why does some mud become sticky like peanut butter?

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I’ve noticed that plowed fields and dirt roads that trucks take tend to have the stickiest mud. Is it some churning action, in which air is mixed in, that causes this?

In: Physics

3 Answers

Anonymous 0 Comments

It all depends on the content of “fines” in the soil. Fines are soil particles smaller than sand and are silts and clays. The higher the content of silt and clay in the soil, the more cohesive it will be. There are specific types of clays that are more cohesive than others, but in general, all clay will become “sticky” when wet.

Anonymous 0 Comments

This mostly comes down to the composition of the soil. Water likes to stick to itself and some materials. Certain materials that stick well to water can cause it to become sort of a weak form of cement, and if the ground is unable to drain away the water, more accumulates at the surface. Soils that are rich in fresher organic matter which absorbs and retains water better and/or clay, which is very fine particles, tend to be dense when wet and get a denser mud. You’re likely to find lots of the former in fields because that type of soil is great for growing most of our common crops, and you tend to find lots of fine sand, silt, dust, and clay in well traveled dirt roads because small grain sizes make for a smoother road, and the weight of the vehicles packs and crushes it even further. Dirt roads because of how packed down there are don’t drain very well so any water that can’t easily run off stays there.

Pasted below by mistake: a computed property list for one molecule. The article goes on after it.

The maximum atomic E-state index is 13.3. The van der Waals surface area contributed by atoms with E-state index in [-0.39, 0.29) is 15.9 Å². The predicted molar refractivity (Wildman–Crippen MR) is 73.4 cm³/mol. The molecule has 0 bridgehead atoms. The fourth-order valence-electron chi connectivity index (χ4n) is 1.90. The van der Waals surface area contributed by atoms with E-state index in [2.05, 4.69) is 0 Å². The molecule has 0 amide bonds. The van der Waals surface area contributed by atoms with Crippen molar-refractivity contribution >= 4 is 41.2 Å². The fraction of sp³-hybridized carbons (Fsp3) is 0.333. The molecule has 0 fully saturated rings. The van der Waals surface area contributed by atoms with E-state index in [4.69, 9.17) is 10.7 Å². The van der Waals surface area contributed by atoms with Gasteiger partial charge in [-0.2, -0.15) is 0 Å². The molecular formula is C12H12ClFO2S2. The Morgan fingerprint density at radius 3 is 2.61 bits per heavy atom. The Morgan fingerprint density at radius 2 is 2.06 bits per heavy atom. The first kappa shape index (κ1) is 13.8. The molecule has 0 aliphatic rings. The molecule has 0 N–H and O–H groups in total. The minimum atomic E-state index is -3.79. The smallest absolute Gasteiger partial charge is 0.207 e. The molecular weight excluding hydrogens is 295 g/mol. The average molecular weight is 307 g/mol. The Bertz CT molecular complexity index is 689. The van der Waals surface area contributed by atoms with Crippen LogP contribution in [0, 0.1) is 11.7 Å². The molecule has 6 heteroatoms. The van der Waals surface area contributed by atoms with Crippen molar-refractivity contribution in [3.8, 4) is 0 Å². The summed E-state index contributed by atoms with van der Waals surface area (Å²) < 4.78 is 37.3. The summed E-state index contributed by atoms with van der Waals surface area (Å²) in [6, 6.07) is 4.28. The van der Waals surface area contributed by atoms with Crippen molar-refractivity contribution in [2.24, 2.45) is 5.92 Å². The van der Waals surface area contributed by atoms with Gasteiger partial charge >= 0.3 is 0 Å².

Anonymous 0 Comments

Dirt is basically dead plants that have turned into Soil. They have different properties than clay and silt, sand, etc. different forms of mud can possess different characteristics depending on what the mud is made of. Is it primarily sand? Primarily Soil from decaying plant matter? Is it primarily clay? So that’s mostly why some mud might look different.